Scientist creates super-sized sex doll for turtles to test their mating habits

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Canadian biologist Grégory Bulté used a 3D printer to create a sex doll for turtles (pictured above) to test whether males preferred larger or smaller partners


Shell game! Scientist creates super-sized sex doll for turtles to test their mating habits, confirming males are FIVE TIMES more likely to copulate with larger females

  • A Canadian biologist studied the mating habits of the northern map turtle
  • The species is known for an extreme size difference between males and females
  • The researchers used a 3D printer to make sex dolls to test male preference
  • Male turtles preferred the larger sex dolls by a factor of five to one 

A biologist studying turtle mating preferences used a 3D printer to create a set of female sex dolls to tempt members of the opposite.

The experiment targeted northern map turtles, which have been listed as an at risk species by the Canadian government.

The species is known for a major size difference between males and females.

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Canadian biologist Grégory Bulté used a 3D printer to create a sex doll for turtles (pictured above) to test whether males preferred larger or smaller partners

A typical female can weigh up to 6.5 pounds, while males are significantly smaller, typically no more than 0.7 pounds.

Grégory Bulté a biology professor at Carleton University in Ottawa, wondered how these major size difference affected the turtles mating practices.

‘If a typical male encounters many females of varying sizes, which happens because of the unusual overwintering habits of this species, and cannot possibly mate with all of them, he should prefer to mate with the larger ones,’ Bulté wrote in an article summarizing the experiment in Discover.

Bulté and his team used a 3D printer to create two artificial female ‘sex dolls’ to test the reaction from males in the mood for mating.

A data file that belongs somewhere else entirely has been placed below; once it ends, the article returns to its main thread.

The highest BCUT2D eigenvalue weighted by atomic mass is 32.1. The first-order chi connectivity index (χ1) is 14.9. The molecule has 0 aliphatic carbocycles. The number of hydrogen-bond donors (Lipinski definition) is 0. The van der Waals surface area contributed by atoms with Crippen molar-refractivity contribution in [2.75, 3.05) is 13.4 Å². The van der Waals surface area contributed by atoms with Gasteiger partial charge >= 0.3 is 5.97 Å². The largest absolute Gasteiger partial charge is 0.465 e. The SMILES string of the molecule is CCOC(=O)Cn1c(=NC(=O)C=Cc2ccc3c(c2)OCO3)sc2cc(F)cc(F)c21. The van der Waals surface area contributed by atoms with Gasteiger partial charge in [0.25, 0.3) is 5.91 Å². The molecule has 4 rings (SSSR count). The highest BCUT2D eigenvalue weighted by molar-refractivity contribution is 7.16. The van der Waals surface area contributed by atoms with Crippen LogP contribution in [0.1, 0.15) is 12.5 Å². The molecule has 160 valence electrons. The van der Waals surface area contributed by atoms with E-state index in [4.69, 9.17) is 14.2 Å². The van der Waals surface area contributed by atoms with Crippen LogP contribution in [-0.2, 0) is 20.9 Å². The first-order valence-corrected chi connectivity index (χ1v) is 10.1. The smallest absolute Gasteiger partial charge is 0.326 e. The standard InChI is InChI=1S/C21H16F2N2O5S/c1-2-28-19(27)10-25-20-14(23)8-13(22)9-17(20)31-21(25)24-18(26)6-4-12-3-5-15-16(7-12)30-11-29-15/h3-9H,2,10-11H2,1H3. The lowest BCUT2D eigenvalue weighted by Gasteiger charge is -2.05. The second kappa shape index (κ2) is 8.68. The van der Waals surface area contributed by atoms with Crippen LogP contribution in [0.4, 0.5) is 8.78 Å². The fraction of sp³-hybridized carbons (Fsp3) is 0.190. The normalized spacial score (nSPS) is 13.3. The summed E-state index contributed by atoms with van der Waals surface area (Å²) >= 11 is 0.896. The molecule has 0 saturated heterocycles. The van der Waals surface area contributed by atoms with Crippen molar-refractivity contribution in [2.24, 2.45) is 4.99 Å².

One doll was a little smaller than average, and the other was close to the largest size ever recorded for a female mapping turtle.

Bulté placed a larger and smaller version of the sex doll on a mount connected to an underwater camera and recorded the activity around them for nine days, finding the larger sex dolls experienced five times more mating attempts

Bulté placed a larger and smaller version of the sex doll on a mount connected to an underwater camera and recorded the activity around them for nine days, finding the larger sex dolls experienced five times more mating attempts

The team waited until the fall, when turtles tend to gather in large groups at the bottom of lakes or rivers where they’ll stay mostly inert during the winter months.

Turtles will typically mate once at the start of this ‘overwintering’ period and once again at the end of the winter just before they wander back out on their own.

The team placed the two sex doll turtles near one of these regions, attaching them to a common brace with an underwater camera attached to monitor all the activity they attracted.

For nine days they placed the dolls into the water in the morning and then retrieved them again in the evening and logged the day’s footage.

The experiment focused on the northern map turtle, a species noted for the extreme difference in size between males and females. The average female can weigh as much as 6.5 pounds while males typically weigh no more than 0.7 pounds

The experiment focused on the northern map turtle, a species noted for the extreme difference in size between males and females. The average female can weigh as much as 6.5 pounds while males typically weigh no more than 0.7 pounds

At the end of the nine days, the results were clear, male turtles preferred the larger female sex doll, which they ‘visited’ almost twice as many times as the smaller doll.

The larger sex doll also was subject to five times as many mating attempts as the smaller doll.

Interestingly, the cameras also recorded a number of unexpected activity that could point to future study.

‘As we were sifting through videos from our experiments, we witnessed a number of phenomena we did not know were possible, including a female map turtle seemingly squeaking at a female decoy and a loon attacking a male decoy,’ he wrote.

‘These may just be anecdotes for now, but perhaps there is more to them. The ubiquity and affordability of action cameras will surely yield many insightful observations about aquatic animals including turtles.’

‘Some may influence how we think about animal behavior, others may just be intriguing tidbits of a world largely unexplored.’

 

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